Eden Hills, South Australia facts for kids
Quick facts for kidsEden Hills
Adelaide, South Australia
|Population||2,981 (2016 census)|
|LGA(s)||City of Mitcham|
Eden Hills is a south eastern suburb located in the foothills of Adelaide, South Australia. It is part of the local government area of the City of Mitcham.
Whilst the derivation of the name is not conclusive, the Department of Lands Grant Book reveals the first land owner in the area was William Detmar Cook who purchased a property on 29 October 1839. Cook was Master of the barque Eden.
There was little settlement of the area until the early 1880s, when the railway from Adelaide to Nairne opened, being the first stage in the plan to link Adelaide to Melbourne. In 1883, a syndicate comprising John Whyte, James Cowan, Ebenezer Ward, John Hill, R.D. Moore, Seth Ferry and G.H. Catchlove acquired the sections of land where the suburb is now centred, and following a survey laid out the land into allotments.
Around that time Edwin Ashby moved into the area. Ashby and fellow land agent and financier Ernest Saunders owned and largely developed much of Eden Hills from 1890 and Ashby established the property Wittunga (now the Wittunga Botanic Garden) in Blackwood.
The opening of the Eden Hills railway station in 1911 hastened development in the area. A post office and store opened in 1912 and a school (now Eden Hills Primary School) opened in 1916. The school's original stone classroom survives as a reception area. The Ashby family instigated the building of a Friends meeting house in 1912 which served as a venue for several religious denominations, the local dramatic society and other community events. It was demolished in 1956. An Anglican Parish Hall was built in 1927, and a Methodist church established in 1937, moving to its current location (now Eden Hills Uniting Church) in 1957.
A brickworks was established near the railway line and (originally Shephard's) Shepherds Hill Road in 1881 to facilitate the building of railway tunnels and remained in operation until 1933. A smaller brickyard operated near Parham Road from 1884-1930. Nearby in Wade Road is Seaview, the oldest known residence in Eden Hills, built in 1849.
Places of interest
Blackwood High School, Blackwood Primary School and Eden Hills Primary School are located in Eden Hills. Eden Hills railway station is on the Belair railway line. Eden Hills also has a Country Fire Service Station, established in 1951.
Watiparinga Reserve and adjacent land near Gloucester Avenue in Eden Hills was added to the Register of the National Estate in 1996. It comprises approximately 32 hectares and is considered a significant cultural landscape, exhibiting a diverse range of flora and provides an early example of nature conservation efforts in South Australia from the 1950s. The Reserve also contains remnants of the original 1880s Adelaide to Melbourne railway line, including an original single-track tunnel and concrete viaduct buttresses. The Reserve contains the first National Trust plaque to be erected in South Australia, which was unveiled in 1959.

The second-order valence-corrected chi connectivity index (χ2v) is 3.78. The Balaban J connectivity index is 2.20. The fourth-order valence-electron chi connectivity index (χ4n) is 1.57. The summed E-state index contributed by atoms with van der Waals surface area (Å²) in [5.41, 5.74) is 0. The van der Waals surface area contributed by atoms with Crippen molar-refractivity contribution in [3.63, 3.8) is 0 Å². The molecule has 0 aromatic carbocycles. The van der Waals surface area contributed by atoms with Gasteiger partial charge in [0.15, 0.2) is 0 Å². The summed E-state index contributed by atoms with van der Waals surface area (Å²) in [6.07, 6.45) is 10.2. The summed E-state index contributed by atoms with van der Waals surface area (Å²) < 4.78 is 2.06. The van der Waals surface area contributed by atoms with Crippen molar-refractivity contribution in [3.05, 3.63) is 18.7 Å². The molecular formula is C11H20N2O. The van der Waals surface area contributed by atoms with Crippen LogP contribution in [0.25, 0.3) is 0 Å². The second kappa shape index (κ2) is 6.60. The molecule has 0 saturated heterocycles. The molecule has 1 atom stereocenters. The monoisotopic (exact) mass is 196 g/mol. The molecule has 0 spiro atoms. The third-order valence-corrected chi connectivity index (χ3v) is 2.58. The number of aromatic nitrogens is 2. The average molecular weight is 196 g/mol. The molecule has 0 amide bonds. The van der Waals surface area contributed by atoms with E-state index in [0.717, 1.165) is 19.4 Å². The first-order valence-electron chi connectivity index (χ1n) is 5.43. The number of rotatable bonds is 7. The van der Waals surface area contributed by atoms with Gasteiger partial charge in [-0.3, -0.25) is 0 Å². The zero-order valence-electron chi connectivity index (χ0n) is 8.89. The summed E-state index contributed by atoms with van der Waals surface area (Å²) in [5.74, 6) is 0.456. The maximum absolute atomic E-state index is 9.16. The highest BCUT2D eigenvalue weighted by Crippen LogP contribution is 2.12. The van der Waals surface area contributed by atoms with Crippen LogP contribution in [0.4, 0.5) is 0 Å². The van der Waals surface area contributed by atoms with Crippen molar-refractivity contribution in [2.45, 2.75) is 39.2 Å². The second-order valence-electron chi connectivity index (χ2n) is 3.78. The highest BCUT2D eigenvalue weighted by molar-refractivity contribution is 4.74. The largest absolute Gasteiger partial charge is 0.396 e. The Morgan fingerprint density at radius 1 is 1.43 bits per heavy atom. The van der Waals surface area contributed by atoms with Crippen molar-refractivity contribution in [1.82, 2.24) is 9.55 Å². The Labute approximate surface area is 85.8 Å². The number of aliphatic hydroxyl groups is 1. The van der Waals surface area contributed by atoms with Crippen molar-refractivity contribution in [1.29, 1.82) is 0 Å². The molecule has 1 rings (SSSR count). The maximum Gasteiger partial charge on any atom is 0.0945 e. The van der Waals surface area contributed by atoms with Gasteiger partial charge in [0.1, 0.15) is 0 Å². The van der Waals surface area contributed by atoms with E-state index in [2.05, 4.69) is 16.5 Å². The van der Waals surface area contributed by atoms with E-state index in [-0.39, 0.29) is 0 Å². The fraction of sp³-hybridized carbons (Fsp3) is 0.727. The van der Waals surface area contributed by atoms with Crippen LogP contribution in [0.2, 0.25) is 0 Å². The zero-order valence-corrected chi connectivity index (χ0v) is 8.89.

Watiparinga Reserve was developed as farmland in 1850-51 and acquired by Ernest Saunders and Edwin Ashby in 1911. The South Australian Railways bought some of the land for the single-track railway line and viaduct in 1880. During World War II the former railway tunnel in the reserve was used for safe storage of South Australian art treasures and is now used to grow mushrooms commercially. The property was transferred to Edwin Ashby in 1922 and farmed as part of his Wittunga property. In the late 1950s his daughter Alison Ashby began planting thousands of seedlings of Australian plants in Watiparinga. She eventually donated Watiparinga to the National Trust in 1957.
Wittunga Botanic Garden
The Wittunga Botanic Garden, in the southeastern corner of the suburb and extending east into Blackwood, was also part of Edwin Ashby's Wittunga property. Originally a formal English garden at Ashby's home, his son Arthur Keith Ashby later included South African and native Australian plants. The garden was donated to the State in 1965, and is now administered as one of the three Botanic Gardens in Adelaide, the others being the Adelaide Botanic Garden and the Mount Lofty Botanic Garden.
Colebrook Reconciliation Park
Colebrook Reconciliation Park in Eden Hills was established from 1998 as a memorial to the children who were removed from their families and housed at Colebrook Home, a "United Aborigines" mission which had originated in Oodnadatta in 1924, moved to Quorn, then finally relocated to Eden Hills in 1942. At its Eden Hills location, Colebrook Home continued to house children, including prominent Aboriginal Australian health worker and public administrator Lowitja O'Donoghue. By 1956 the property was in poor condition and the home was finally closed in 1972 and demolished in 1973.
The Reconciliation Park was born out of meetings in the 1990s between a local reconciliation study group and the Tji Tji Tjuta (former residents) of Colebrook Home. This led to memorial works including Fountain of Tears, created in 1998 by Silvio Apponyi and Grieving Mother in 1999.
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